Amelia Peterson

R&D Scientist in Mass Spectrometry Instrument Development, Thermo Fisher Scientific – Bremen, Germany


Prescott, AZ

Undergraduate Institution

University of Puget Sound

Ph.D. Studies


Title of Ph.D. Dissertation

Application of the orbitrap mass analyzer to targeted proteomics and gas chromatography/mass spectrometry of small molecules.

What brought you to the Coon group?

I chose Wisconsin for graduate school specifically to work in the Coon group. Prior to starting graduate school, I spent two years working as a research technician in mass spectrometry-based prostate cancer biomarker research at the Fred Hutchinson Cancer Research Center for Systems Biology in Seattle. Through this experience I discovered my passion in mass spectrometry, and specifically instrumentation development. I chose the Coon group because of the emphasis it placed on instrument development to meet specific research needs in critical applications.

“The training, opportunities, and network the Coon lab provided me factored directly into landing my current position.”

What aspects of your graduate training have been most valuable for you in your current position?

The Coon lab’s strong collaborative ties with industrial partners, especially for students pursuing the industrial career path, shaped my graduate and career path. In addition to weekly teleconference with leading industrial scientists, the Coon lab facilitates fruitful industrial internships.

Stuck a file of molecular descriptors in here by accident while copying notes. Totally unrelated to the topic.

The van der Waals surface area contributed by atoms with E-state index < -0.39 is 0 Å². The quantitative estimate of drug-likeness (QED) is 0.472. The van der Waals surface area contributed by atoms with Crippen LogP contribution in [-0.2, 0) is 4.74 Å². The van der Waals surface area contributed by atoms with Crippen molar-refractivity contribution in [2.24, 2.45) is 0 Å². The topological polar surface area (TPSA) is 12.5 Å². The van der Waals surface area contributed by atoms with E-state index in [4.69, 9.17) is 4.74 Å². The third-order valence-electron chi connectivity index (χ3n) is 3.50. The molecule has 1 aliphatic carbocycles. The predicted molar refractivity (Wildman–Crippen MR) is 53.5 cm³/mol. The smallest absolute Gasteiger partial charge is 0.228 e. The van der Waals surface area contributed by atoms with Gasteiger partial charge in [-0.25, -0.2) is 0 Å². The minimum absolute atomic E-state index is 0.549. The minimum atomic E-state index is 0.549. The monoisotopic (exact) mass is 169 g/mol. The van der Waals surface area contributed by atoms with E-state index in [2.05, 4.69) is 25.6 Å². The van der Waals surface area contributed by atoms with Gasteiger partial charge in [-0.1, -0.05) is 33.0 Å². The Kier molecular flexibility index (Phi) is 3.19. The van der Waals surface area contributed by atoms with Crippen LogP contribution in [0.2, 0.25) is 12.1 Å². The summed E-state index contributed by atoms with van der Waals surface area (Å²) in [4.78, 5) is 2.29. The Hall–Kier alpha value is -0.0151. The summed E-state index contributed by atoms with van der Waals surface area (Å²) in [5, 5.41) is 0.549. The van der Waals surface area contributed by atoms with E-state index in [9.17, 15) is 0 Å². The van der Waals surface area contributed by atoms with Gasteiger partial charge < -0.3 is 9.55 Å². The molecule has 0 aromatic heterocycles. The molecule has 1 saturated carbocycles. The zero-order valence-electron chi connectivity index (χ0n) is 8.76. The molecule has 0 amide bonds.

I’m currently working as an R&D scientist in mass spectrometry instrument development at Thermo Fisher Scientific in Bremen, Germany—the Mecca for mass spec. Since the beginning of graduate school at UW, this job was my so-called dream job. The training, opportunities, and network the Coon lab provided me factored directly into landing my current position.

What was the most rewarding part of graduate school?

The most rewarding part of graduate school and I think scientific development more generally is that moment or phase when you finally “get” it, ideas gel or solidify, and you generate more research directions to follow than time to do them. This distressingly occurs right before you finish, but is really more rewarding than any piece of paper.

What piece of advice would you give a scientist contemplating graduate school?

My advice is to be 100% “in” it.  Marry your research, make it your baby, dedicate your very being to it, and advocate for it and yourself. Research is not a 9-5 job that can be turned off in the evenings, breakthroughs don’t always fall during business hours, and being rare enough one should give them every opportunity to strike.

Earn your Ph.D. with us

The Coon Group is always on the lookout for new members.  Professor Coon accepts students from several UW-Madison doctoral programs including Chemistry, the Integrated Program in Biochemistry (IPiB), and Cellular & Molecular Pathology.